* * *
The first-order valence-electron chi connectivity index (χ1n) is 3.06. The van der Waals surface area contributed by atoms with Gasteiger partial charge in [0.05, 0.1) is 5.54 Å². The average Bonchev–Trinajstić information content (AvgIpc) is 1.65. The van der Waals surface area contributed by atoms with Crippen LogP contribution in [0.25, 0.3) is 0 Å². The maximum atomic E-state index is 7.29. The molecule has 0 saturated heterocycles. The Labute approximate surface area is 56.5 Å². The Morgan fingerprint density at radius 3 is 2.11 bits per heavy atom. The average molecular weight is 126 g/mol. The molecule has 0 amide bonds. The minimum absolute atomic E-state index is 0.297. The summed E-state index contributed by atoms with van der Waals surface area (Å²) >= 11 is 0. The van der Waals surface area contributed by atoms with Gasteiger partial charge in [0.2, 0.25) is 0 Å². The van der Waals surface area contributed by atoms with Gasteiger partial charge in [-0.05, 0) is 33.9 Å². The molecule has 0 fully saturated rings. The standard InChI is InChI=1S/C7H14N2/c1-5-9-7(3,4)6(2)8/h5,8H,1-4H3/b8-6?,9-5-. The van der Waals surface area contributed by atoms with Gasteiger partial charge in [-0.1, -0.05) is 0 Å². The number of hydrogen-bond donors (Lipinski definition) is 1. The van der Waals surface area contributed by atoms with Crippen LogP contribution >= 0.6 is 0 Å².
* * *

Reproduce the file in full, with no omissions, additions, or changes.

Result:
The first-order valence-electron chi connectivity index (χ1n) is 3.06. The van der Waals surface area contributed by atoms with Gasteiger partial charge in [0.05, 0.1) is 5.54 Å². The average Bonchev–Trinajstić information content (AvgIpc) is 1.65. The van der Waals surface area contributed by atoms with Crippen LogP contribution in [0.25, 0.3) is 0 Å². The maximum atomic E-state index is 7.29. The molecule has 0 saturated heterocycles. The Labute approximate surface area is 56.5 Å². The Morgan fingerprint density at radius 3 is 2.11 bits per heavy atom. The average molecular weight is 126 g/mol. The molecule has 0 amide bonds. The minimum absolute atomic E-state index is 0.297. The summed E-state index contributed by atoms with van der Waals surface area (Å²) >= 11 is 0. The van der Waals surface area contributed by atoms with Gasteiger partial charge in [0.2, 0.25) is 0 Å². The van der Waals surface area contributed by atoms with Gasteiger partial charge in [-0.05, 0) is 33.9 Å². The molecule has 0 fully saturated rings. The standard InChI is InChI=1S/C7H14N2/c1-5-9-7(3,4)6(2)8/h5,8H,1-4H3/b8-6?,9-5-. The van der Waals surface area contributed by atoms with Gasteiger partial charge in [-0.1, -0.05) is 0 Å². The number of hydrogen-bond donors (Lipinski definition) is 1. The van der Waals surface area contributed by atoms with Crippen LogP contribution >= 0.6 is 0 Å².